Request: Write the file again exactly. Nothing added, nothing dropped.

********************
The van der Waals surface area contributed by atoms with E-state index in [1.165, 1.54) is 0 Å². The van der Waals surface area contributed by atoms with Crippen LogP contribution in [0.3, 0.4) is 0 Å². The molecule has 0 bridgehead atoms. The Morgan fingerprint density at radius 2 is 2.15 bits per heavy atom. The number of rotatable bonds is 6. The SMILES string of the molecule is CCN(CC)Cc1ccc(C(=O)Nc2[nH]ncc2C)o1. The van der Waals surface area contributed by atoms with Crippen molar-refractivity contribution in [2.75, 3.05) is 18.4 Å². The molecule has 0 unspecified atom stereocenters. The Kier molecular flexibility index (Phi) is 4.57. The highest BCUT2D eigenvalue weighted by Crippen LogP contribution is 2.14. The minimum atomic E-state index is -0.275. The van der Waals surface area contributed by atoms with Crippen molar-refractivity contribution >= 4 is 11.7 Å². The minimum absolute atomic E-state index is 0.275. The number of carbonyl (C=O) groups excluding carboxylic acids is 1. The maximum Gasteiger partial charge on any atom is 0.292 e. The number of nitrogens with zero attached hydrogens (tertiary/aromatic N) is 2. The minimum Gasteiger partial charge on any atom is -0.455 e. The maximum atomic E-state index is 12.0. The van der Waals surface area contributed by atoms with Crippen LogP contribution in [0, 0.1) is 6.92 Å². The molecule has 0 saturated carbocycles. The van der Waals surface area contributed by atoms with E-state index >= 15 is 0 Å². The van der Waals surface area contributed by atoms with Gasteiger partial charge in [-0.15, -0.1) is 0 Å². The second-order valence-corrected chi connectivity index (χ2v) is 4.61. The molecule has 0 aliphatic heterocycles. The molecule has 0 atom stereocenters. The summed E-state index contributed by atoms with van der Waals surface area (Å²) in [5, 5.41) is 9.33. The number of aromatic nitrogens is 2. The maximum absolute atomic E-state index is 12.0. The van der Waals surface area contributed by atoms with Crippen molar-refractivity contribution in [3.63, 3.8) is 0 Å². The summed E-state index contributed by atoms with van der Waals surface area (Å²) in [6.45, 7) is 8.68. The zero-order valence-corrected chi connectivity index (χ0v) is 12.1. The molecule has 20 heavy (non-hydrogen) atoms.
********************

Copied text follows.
The van der Waals surface area contributed by atoms with E-state index in [1.165, 1.54) is 0 Å². The van der Waals surface area contributed by atoms with Crippen LogP contribution in [0.3, 0.4) is 0 Å². The molecule has 0 bridgehead atoms. The Morgan fingerprint density at radius 2 is 2.15 bits per heavy atom. The number of rotatable bonds is 6. The SMILES string of the molecule is CCN(CC)Cc1ccc(C(=O)Nc2[nH]ncc2C)o1. The van der Waals surface area contributed by atoms with Crippen molar-refractivity contribution in [2.75, 3.05) is 18.4 Å². The molecule has 0 unspecified atom stereocenters. The Kier molecular flexibility index (Phi) is 4.57. The highest BCUT2D eigenvalue weighted by Crippen LogP contribution is 2.14. The minimum atomic E-state index is -0.275. The van der Waals surface area contributed by atoms with Crippen molar-refractivity contribution >= 4 is 11.7 Å². The minimum absolute atomic E-state index is 0.275. The number of carbonyl (C=O) groups excluding carboxylic acids is 1. The maximum Gasteiger partial charge on any atom is 0.292 e. The number of nitrogens with zero attached hydrogens (tertiary/aromatic N) is 2. The minimum Gasteiger partial charge on any atom is -0.455 e. The maximum atomic E-state index is 12.0. The van der Waals surface area contributed by atoms with Crippen LogP contribution in [0, 0.1) is 6.92 Å². The molecule has 0 saturated carbocycles. The van der Waals surface area contributed by atoms with E-state index >= 15 is 0 Å². The van der Waals surface area contributed by atoms with Gasteiger partial charge in [-0.15, -0.1) is 0 Å². The second-order valence-corrected chi connectivity index (χ2v) is 4.61. The molecule has 0 aliphatic heterocycles. The molecule has 0 atom stereocenters. The summed E-state index contributed by atoms with van der Waals surface area (Å²) in [5, 5.41) is 9.33. The number of aromatic nitrogens is 2. The maximum absolute atomic E-state index is 12.0. The van der Waals surface area contributed by atoms with Crippen molar-refractivity contribution in [3.63, 3.8) is 0 Å². The summed E-state index contributed by atoms with van der Waals surface area (Å²) in [6.45, 7) is 8.68. The zero-order valence-corrected chi connectivity index (χ0v) is 12.1. The molecule has 20 heavy (non-hydrogen) atoms.